# norm

``````..  norm(A, [p])

Compute the ``p``-norm of a vector or the operator norm of a matrix ``A``, defaulting to the ``p=2``-norm.

For vectors, ``p`` can assume any numeric value (even though not all values produce a mathematically valid vector norm). In particular, ``norm(A, Inf)`` returns the largest value in ``abs(A)``, whereas ``norm(A, -Inf)`` returns the smallest.

For matrices, the matrix norm induced by the vector ``p``-norm is used, where valid values of ``p`` are ``1``, ``2``, or ``Inf``. (Note that for sparse matrices, ``p=2`` is currently not implemented.) Use :func:`vecnorm` to compute the Frobenius norm.``````

## Examples

The `norm` function in Julia calculates the `p`-norm of a vector or the operator norm of a matrix `A`. By default, it computes the `p=2`-norm.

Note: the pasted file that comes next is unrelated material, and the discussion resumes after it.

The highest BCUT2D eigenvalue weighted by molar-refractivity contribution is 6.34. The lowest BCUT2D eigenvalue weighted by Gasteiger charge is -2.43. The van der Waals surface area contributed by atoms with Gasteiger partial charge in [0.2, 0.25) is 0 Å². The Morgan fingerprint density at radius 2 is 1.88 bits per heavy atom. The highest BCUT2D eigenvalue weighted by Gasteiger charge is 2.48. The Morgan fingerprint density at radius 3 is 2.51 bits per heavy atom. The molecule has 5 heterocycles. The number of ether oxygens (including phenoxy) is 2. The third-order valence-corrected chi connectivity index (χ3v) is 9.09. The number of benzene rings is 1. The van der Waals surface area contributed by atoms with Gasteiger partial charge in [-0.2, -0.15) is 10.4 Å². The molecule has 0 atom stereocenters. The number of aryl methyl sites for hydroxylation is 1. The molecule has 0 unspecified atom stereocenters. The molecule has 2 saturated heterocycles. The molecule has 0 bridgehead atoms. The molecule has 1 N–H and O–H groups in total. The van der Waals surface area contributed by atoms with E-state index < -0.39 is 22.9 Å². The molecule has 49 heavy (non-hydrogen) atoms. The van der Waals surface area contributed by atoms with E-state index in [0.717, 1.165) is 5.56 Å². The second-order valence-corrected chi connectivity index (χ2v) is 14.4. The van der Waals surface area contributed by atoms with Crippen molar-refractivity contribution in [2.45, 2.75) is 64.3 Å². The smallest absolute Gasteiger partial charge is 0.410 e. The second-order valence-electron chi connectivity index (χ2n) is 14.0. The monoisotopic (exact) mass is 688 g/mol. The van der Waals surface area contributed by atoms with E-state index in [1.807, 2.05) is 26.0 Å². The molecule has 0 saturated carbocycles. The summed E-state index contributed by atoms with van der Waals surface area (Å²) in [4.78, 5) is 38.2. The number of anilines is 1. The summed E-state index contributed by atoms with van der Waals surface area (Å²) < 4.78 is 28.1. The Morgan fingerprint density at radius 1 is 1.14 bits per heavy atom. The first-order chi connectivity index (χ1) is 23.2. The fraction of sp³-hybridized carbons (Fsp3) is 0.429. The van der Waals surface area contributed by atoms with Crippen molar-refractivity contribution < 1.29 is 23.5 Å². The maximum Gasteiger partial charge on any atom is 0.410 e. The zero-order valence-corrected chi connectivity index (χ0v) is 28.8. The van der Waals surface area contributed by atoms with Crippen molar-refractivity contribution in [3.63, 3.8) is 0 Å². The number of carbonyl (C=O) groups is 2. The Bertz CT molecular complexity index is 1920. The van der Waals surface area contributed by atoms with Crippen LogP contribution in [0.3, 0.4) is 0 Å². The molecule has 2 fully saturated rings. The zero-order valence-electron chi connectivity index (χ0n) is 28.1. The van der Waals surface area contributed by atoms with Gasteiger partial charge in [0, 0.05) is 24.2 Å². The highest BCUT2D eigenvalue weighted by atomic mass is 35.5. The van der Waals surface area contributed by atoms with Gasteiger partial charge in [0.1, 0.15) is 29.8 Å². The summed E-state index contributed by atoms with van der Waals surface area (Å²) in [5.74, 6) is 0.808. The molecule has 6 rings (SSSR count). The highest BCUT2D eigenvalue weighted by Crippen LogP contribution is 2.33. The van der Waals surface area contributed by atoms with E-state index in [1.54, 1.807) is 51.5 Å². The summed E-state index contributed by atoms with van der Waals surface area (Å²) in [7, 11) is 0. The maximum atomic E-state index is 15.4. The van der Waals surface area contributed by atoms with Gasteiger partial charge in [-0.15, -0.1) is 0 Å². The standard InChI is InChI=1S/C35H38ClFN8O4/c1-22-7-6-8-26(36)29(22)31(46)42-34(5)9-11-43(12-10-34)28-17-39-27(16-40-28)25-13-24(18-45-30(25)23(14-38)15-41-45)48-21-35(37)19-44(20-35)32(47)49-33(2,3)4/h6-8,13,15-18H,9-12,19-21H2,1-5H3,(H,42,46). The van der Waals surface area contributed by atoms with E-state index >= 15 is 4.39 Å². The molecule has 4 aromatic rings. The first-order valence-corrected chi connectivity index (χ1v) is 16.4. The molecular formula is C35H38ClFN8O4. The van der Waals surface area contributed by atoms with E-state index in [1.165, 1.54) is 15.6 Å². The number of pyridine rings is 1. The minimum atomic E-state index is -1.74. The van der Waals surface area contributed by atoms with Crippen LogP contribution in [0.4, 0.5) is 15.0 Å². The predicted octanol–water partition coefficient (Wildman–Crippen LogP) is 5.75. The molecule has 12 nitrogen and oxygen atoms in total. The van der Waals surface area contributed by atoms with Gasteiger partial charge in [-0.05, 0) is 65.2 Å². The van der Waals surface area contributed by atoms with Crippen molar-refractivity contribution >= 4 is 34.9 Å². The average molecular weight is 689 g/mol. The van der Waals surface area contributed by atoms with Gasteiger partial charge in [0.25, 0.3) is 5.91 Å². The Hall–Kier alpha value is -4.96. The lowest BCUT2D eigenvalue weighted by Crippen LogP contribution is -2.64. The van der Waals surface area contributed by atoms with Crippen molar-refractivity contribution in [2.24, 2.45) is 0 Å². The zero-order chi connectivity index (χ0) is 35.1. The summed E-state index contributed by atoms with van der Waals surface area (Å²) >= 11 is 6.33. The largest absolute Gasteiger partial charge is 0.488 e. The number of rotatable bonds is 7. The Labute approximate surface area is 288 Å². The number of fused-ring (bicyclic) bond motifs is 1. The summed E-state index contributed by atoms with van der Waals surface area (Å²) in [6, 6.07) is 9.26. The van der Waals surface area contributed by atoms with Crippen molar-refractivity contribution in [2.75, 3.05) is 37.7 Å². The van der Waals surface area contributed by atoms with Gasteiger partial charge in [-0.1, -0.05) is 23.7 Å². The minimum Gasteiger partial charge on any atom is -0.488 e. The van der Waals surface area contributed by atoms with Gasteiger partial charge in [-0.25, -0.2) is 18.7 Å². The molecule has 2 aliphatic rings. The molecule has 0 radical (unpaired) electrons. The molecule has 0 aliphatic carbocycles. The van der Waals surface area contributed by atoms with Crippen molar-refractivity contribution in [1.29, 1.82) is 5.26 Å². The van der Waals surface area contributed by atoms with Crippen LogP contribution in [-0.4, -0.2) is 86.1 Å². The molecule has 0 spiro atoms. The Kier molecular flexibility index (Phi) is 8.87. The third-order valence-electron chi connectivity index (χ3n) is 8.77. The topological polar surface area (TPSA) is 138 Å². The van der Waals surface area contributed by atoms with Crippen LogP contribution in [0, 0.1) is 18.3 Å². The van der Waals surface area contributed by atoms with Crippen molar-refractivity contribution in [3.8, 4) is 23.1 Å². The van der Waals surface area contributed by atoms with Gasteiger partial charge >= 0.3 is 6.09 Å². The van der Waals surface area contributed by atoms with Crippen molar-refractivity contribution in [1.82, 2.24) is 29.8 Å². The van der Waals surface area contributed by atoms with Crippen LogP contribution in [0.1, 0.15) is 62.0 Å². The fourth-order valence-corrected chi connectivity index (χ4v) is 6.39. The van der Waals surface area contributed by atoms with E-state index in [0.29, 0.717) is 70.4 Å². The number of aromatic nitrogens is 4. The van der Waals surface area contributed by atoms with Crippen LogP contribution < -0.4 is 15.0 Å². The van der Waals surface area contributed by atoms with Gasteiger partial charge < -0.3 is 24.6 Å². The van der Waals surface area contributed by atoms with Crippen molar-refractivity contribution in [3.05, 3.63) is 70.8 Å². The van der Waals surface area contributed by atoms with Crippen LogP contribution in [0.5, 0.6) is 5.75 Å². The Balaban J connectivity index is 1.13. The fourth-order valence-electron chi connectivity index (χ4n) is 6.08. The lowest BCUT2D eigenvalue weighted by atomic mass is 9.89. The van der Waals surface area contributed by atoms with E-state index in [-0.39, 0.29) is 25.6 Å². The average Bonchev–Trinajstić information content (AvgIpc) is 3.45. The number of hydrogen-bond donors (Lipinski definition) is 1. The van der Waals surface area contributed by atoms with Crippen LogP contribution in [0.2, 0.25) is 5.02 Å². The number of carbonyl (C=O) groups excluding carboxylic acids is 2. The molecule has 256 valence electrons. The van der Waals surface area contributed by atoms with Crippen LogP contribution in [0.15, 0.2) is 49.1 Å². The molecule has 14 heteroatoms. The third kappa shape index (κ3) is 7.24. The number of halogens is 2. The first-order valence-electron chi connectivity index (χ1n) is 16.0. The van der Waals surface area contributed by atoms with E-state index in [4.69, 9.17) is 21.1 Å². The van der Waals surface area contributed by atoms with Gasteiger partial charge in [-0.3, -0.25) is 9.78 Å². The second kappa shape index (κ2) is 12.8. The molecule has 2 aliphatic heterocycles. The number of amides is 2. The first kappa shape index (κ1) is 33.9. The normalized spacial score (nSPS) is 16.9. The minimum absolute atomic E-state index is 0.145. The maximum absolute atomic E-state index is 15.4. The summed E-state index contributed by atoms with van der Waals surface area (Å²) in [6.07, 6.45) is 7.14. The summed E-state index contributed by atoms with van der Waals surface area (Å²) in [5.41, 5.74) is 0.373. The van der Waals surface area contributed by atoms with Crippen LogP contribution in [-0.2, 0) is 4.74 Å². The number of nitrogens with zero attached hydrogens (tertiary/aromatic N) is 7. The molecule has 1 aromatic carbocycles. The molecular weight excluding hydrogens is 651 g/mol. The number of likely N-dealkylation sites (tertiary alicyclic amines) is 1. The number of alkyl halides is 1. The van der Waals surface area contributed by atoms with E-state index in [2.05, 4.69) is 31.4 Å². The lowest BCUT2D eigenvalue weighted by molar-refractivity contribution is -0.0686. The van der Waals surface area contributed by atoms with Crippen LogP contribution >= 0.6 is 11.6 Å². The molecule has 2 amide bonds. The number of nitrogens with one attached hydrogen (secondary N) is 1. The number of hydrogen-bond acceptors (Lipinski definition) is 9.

``norm(A, [p])``

For vectors, the parameter `p` can take any numeric value, although not all values produce a mathematically valid vector norm. The `norm(A, Inf)` returns the largest value in `abs(A)`, while `norm(A, -Inf)` returns the smallest.

For matrices, the `p`-norm used is the matrix norm induced by the vector `p`-norm. Valid values for `p` are `1`, `2`, or `Inf`. Note that for sparse matrices, `p=2` is currently not implemented. To compute the Frobenius norm, use the `vecnorm` function.

Here are some examples of using the `norm` function:

1. Compute the Euclidean norm of a vector:

``````julia> v = [3, 4];
julia> norm(v)
5.0``````
2. Compute the `p=1` norm of a vector:

``````julia> w = [-1, 2, -3];
julia> norm(w, 1)
6.0``````
3. Compute the `p=Inf` norm of a matrix:

``````julia> A = [1 2; -3 4];
julia> norm(A, Inf)
7.0``````
4. Compute the Frobenius norm of a matrix using `vecnorm`:
``````julia> B = [1 2; 3 4; 5 6];
julia> vecnorm(B)
9.539392014169456``````

Please note that these examples assume that the necessary variables are defined before using the `norm` function.